"A drop that severe is unprecedented," said Kona Haque, head of research at ED&F Man.
The pandemic shook up how consumers drink coffee. Demand for at-home machines and instant brews rose, compensating somewhat for closed coffee shops. The price rally comes just as Western nations are emerging from lockdowns and cafes are welcoming back customers starved of out-of-home coffee culture.
Global coffee consumption is expected to exceed production this year for the first time since 2017, according to the USDA. 165 million bags of beans are expected to be consumed in 2021. That is 1.8 million bags more than last year. Meanwhile, global coffee production is expected to decline to 164.8 million bags.
There are other factors behind the price rally. Two other major producing nations, Colombia and Vietnam, have had much better harvests than Brazil but are struggling with a different issue: Port delays have left beans sitting idle on the dock.
Exports of Colombian coffee, particularly desired by baristas for its milder flavor, fell as antigovernment protesters blocked highways and ports. A shortage of shipping containers and rocketing freight costs hit Vietnamese farmers, who produce more than a third of the world's supply of robusta.
"The whole supply chain suffered not only a significant increase in costs but also massive delays," said Carlos Mera, head of agri-commodities market research at Rabobank. Unlike other commodities, coffee can only be moved around the globe in containers, he said.
Investors are also playing a role, betting that commodities will benefit from rising prices generally. Some investors bid up the price of coffee by putting money in commodity index funds that track broad baskets of commodities from industrial metals to coffee and cocoa, said Mr. Mera.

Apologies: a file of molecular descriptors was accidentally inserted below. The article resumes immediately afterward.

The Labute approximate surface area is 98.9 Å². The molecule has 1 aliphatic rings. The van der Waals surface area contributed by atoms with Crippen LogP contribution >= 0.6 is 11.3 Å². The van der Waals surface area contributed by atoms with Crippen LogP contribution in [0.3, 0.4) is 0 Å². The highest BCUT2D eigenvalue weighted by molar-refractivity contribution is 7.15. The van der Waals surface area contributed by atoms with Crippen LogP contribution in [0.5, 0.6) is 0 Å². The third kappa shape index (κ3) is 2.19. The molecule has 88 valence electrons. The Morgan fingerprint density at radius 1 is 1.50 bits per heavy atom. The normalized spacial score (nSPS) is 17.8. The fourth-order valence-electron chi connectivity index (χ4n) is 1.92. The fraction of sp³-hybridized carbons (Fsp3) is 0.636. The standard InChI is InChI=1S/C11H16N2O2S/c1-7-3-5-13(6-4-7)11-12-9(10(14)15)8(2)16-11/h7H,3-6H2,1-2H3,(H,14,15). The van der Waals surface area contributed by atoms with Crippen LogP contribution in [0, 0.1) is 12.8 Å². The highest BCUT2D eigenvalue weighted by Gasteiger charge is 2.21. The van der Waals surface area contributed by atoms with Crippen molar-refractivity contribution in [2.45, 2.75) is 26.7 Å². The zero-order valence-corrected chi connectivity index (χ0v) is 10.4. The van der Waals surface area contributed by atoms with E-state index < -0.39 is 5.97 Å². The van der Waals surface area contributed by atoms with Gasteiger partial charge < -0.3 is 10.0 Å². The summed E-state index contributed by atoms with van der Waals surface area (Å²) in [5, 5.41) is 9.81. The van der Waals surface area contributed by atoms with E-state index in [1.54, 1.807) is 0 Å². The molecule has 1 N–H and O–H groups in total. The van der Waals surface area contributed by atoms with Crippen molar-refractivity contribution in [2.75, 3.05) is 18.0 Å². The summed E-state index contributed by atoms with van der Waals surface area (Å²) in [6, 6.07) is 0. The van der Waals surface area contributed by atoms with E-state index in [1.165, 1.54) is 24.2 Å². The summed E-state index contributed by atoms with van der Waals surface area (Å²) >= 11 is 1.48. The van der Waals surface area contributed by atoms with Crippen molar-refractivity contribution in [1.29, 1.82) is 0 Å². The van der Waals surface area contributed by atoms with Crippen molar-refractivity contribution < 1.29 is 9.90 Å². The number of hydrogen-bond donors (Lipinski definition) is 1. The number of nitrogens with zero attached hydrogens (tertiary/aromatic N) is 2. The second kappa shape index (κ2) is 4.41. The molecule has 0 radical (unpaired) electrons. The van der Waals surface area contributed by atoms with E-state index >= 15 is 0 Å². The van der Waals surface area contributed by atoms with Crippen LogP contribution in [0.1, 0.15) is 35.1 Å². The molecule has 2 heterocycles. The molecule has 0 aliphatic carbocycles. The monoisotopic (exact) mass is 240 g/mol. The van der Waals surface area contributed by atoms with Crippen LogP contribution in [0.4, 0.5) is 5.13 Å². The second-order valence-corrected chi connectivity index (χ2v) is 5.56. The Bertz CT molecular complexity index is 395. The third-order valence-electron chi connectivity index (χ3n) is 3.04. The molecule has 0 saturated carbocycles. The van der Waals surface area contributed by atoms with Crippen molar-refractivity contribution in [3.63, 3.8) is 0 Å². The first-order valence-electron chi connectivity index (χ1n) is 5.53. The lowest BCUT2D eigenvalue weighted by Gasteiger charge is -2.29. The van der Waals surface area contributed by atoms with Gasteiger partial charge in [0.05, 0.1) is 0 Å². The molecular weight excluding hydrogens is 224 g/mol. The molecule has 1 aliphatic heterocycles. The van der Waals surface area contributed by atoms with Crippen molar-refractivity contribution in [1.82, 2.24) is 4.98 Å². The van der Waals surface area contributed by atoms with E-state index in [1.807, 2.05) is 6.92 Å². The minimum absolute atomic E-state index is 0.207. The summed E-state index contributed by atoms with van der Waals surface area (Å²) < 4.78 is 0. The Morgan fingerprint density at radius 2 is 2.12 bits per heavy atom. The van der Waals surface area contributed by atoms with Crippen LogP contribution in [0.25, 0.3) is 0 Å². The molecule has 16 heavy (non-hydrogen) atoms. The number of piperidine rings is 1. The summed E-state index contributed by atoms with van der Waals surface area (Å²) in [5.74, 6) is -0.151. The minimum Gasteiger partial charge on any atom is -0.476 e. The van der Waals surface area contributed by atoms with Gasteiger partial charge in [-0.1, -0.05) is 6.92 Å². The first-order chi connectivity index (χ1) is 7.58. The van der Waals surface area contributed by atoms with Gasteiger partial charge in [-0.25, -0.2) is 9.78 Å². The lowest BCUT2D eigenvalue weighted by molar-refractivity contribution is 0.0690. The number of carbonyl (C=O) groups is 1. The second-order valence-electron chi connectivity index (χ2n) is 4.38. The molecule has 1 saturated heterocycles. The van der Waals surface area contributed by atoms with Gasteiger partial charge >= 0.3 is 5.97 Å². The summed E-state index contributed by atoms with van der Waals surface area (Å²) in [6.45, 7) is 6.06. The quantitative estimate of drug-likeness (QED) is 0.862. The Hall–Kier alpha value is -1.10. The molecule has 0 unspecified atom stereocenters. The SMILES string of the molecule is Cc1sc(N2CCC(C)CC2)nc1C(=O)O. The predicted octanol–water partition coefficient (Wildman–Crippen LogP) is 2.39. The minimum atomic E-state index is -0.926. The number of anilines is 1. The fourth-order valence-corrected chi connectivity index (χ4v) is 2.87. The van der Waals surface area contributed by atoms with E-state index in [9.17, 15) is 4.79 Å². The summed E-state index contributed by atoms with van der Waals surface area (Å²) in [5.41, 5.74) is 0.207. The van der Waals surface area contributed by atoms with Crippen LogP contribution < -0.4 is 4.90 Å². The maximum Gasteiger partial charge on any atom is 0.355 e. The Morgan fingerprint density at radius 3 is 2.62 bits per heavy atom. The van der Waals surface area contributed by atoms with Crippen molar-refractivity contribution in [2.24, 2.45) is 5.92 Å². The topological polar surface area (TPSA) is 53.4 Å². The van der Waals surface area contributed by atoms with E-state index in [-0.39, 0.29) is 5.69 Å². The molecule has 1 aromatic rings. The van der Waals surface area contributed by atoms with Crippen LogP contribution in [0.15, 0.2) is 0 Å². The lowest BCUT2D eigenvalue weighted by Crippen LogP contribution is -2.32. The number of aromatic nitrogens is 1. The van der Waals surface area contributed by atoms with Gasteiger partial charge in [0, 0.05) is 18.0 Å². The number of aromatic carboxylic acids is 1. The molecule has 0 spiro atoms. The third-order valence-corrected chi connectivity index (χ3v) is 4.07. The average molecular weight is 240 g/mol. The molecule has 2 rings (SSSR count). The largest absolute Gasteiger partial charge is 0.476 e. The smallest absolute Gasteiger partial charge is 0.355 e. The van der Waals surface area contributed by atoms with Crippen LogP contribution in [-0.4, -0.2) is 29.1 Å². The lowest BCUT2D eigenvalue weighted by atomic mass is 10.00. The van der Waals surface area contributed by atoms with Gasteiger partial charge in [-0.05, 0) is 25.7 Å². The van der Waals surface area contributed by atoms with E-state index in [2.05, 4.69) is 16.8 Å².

"There is a lot of money right now that is very keen on holding commodities as real assets, as hedges against inflation," he said.
Coffee roasters have so far held off from passing higher prices on to consumers, said Ms. Haque. The higher costs of beans coupled with higher freight costs could mean roasters start charging consumers more if they think post-lockdown demand will be strong, she said.
In Brazil, farmers say their stockpiles left over from last year's bumper crop are dwindling and they are concerned they could run out before next year's harvest begins.
"We're a bit worried about having enough to sell next year," said José Marcos Magalhães, president of the Minasul coffee cooperative. The cooperative is urging members to deliver whatever coffee they have to the cooperative so that it can keep meeting its orders, he said.
Coffee lovers could still find a reprieve. Brazil's spring rains, which typically fall in September, will be crucial for determining whether damaged coffee plants can recover and produce enough beans during next year's harvest, said Steve Pollard, a coffee analyst at brokerage Marex.
The alternative could see prices rise even higher, he said. Coffee plants take about 2 1/2 years to develop, and farmers can't respond quickly by simply planting more crops. "If there is a significant deficit then prices could skyrocket," he said.